And he would need every bit of it taking over IBM. The company had recently suffered a multibillion dollar loss and was burning cash.
The company had recently suffered a multibillion dollar loss and was burning cash.
“There’s been a lot of speculation as to when I’m going to deliver a vision of IBM [but] the last thing IBM needs right now is a vision,” Gerstner said at his first press conference. He needed to make some tough decisions and get his new team members working together effectively – fast.
Gerstener turned IBM away from the brink of bankruptcy. Changed the company into a service and consulting business that is still thriving today. Corporations all over the world are using IBM as their outsourced technology providers.
But the question remains: How did he motivate his workforce to come together in those dark days?
To answer that question, let’s turn our attention to an example from history about why one innovation spread, but the other seemingly equally beneficial did not.
How beliefs drive behaviour
People don’t resist change, people resist what they believe isn’t the right thing to do.
This is a critical distinction. As we just covered in the sections above, more information and external motivation isn’t what makes the difference.
Doctors, dentists and behaviour change
To understand how people’s beliefs, rational or otherwise, are intertwined with behaviour, consider the following story told by Atul Gawande in an article, Slow Ideas, he wrote for the New Yorker, from the annals of medical history.
How beliefs drive behaviour Medicine in the mid-1800’s was pretty awful. Awful for the patient of course, having their legs cut off say. And no doubt for the doctor doing the dirty work.
In 1846, a little known dentist used a gas to numb a patients while he pulled out a tooth from his mouth. This caught the attention of another doctor and who published this in a medical journal.
The approach of using gas to numb patients took off in all fields of medicine. There were pockets if resistance Gwande reports. Preachers and ministers said the use of pain medication in child birth was “frustrating the designs of the almighty”.
Contrast this to the solution to combat infection in the same operating theatres around the same period in time. Around this time you were more likely to die from the infection rather than the operation itself.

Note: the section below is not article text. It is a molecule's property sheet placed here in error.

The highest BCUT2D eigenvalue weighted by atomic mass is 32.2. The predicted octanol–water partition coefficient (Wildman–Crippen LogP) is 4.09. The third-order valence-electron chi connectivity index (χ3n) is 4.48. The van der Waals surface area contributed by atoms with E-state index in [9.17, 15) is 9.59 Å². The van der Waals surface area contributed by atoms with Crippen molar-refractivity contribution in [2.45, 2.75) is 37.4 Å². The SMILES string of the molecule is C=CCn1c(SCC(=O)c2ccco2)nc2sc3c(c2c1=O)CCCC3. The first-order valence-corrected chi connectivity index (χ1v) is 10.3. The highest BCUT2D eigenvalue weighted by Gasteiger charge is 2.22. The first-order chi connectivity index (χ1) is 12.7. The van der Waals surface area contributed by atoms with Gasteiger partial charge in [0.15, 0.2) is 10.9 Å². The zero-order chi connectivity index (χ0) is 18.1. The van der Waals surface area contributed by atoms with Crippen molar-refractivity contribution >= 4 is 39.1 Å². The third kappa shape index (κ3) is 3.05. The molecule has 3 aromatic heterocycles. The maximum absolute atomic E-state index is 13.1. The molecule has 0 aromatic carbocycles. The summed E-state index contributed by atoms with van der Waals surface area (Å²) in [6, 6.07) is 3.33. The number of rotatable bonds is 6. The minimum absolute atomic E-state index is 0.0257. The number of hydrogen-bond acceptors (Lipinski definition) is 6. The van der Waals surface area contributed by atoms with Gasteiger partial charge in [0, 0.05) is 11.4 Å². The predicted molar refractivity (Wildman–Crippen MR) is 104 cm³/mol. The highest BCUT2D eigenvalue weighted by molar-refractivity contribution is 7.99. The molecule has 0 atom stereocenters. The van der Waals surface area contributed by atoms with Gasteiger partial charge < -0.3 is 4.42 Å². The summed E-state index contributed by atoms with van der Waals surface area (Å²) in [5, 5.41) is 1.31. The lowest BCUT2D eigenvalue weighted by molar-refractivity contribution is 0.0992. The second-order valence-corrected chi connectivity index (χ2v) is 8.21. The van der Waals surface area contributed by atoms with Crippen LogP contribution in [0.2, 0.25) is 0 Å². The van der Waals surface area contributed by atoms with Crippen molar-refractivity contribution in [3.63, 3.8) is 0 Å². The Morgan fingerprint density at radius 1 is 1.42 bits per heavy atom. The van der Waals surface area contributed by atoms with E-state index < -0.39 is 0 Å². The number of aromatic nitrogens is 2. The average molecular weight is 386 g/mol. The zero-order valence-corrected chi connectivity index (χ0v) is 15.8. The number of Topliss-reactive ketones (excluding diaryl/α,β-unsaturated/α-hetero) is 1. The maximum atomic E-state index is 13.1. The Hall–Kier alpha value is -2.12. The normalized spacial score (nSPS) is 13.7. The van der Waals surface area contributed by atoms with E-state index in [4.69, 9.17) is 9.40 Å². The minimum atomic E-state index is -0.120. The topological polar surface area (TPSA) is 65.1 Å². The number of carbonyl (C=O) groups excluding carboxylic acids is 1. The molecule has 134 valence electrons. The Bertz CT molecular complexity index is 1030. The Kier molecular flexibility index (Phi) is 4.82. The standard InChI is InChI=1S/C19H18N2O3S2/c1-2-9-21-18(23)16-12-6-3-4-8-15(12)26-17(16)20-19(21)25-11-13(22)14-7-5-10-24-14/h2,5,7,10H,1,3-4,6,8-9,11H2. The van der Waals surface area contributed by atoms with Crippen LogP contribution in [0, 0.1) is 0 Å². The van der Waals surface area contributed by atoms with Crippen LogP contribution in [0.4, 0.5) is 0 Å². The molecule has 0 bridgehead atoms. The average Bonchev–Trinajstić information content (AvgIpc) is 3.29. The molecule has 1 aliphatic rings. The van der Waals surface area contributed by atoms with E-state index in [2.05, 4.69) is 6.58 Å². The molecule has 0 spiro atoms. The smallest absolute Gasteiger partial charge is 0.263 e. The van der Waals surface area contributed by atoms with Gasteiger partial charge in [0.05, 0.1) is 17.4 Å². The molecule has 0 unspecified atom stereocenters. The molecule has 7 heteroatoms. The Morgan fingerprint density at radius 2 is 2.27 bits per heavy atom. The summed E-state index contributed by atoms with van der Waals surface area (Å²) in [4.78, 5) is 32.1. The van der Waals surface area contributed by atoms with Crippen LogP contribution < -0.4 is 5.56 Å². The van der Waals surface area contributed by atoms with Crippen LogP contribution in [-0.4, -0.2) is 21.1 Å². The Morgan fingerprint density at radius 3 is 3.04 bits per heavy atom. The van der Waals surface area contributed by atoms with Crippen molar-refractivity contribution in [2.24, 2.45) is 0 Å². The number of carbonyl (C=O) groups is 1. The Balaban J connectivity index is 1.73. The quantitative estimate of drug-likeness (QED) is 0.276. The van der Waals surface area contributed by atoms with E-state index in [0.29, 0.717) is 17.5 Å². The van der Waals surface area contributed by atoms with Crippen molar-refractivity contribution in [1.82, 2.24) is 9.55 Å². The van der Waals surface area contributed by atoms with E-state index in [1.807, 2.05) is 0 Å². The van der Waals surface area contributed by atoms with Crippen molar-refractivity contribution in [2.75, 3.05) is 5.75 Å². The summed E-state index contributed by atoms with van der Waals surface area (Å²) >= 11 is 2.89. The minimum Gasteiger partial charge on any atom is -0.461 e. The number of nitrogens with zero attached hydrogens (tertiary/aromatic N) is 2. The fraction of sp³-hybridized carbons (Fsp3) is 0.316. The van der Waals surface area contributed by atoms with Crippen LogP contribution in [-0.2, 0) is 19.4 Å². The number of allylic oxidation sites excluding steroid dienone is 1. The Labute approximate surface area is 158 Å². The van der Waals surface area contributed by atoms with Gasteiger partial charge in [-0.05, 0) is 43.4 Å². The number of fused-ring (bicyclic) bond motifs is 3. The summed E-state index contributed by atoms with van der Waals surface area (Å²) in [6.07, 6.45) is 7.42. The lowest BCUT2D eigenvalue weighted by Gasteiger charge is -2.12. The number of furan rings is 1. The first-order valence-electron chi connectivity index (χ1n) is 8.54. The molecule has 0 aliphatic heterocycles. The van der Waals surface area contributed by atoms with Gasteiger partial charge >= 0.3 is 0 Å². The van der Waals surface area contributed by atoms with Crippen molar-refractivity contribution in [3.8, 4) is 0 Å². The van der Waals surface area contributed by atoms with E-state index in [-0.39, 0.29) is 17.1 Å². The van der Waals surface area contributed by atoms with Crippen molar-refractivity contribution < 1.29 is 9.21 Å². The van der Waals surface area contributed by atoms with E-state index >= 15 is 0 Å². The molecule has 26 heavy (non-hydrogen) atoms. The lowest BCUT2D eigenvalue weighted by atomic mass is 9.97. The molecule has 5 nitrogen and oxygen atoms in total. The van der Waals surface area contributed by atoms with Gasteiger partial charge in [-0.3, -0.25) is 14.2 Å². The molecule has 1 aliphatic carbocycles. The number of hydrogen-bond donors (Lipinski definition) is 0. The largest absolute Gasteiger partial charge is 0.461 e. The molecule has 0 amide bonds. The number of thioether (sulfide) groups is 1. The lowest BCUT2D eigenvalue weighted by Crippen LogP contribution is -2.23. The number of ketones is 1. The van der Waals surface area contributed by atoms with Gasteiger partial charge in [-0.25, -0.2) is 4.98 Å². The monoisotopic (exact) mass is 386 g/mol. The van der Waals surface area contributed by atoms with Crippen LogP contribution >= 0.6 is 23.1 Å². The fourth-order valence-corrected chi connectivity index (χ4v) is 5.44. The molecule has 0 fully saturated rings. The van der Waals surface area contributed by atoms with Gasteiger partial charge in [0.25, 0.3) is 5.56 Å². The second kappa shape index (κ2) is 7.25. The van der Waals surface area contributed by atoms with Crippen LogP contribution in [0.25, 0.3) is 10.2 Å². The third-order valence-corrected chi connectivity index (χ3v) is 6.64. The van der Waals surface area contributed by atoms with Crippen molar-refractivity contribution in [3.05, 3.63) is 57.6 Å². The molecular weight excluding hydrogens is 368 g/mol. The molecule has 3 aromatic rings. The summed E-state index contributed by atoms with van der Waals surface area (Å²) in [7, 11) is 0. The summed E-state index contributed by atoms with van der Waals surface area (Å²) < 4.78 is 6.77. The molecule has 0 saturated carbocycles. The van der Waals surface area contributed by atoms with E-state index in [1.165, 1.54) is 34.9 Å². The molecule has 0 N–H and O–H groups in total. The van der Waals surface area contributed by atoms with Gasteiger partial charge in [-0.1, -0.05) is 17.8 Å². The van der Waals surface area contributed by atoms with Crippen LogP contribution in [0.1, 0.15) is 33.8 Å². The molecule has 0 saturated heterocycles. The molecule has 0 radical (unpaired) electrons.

In the 1860s, an Edinburgh surgeon named Joseph Lister read a paper by Louis Pasteur, a French chemist and microbiologist. Pasteur discovered that spoiling and fermentation were the consequence of microorganisms, or bacteria.
Lister investigated further and discovered that a solution of carbolic acid would kill off the bacteria. He reasoned that if doctors would wash their hands in this solution, infection and the needless deaths it caused, could be prevented.
And of course the doctors took this innovation with enthusiasm, right? Wrong. It would be another fifty or so years before washing hands became anywhere near common practice. Even today it remains an issue.
Motivation is intrinsic
There are a lot of requests for motivators in coaching and consulting. Sales managers want their team members motivated and companies will hire you to motivate them. But you can’t.
Lou Gerstner couldn’t “motivate” his people. The advocates for doctors washing their hands could not motivate surgeons. And I can’t motivate you.
Motivation is intrinsic: we motivate ourselves. This is because what drive motivation is our own individual values and beliefs. To illustrate the truth of this, consider how some people are motivated by power or recognition, and others by independence. The point is everyone is different and blanket approaches don’t work.
It’s often assumed that money is the ultimate motivator. But in reality, cold hard cash motivates few people. Mintz Hertzberg, one of the pioneers of motivation theory, found that for most people, pay is a hygiene factor.
That is, the absence of money is a huge demotivator. Once an acceptable limit is reached, any more has diminishing returns. Throwing money at unhappy employees just makes them richer, yet still unmotivated employees.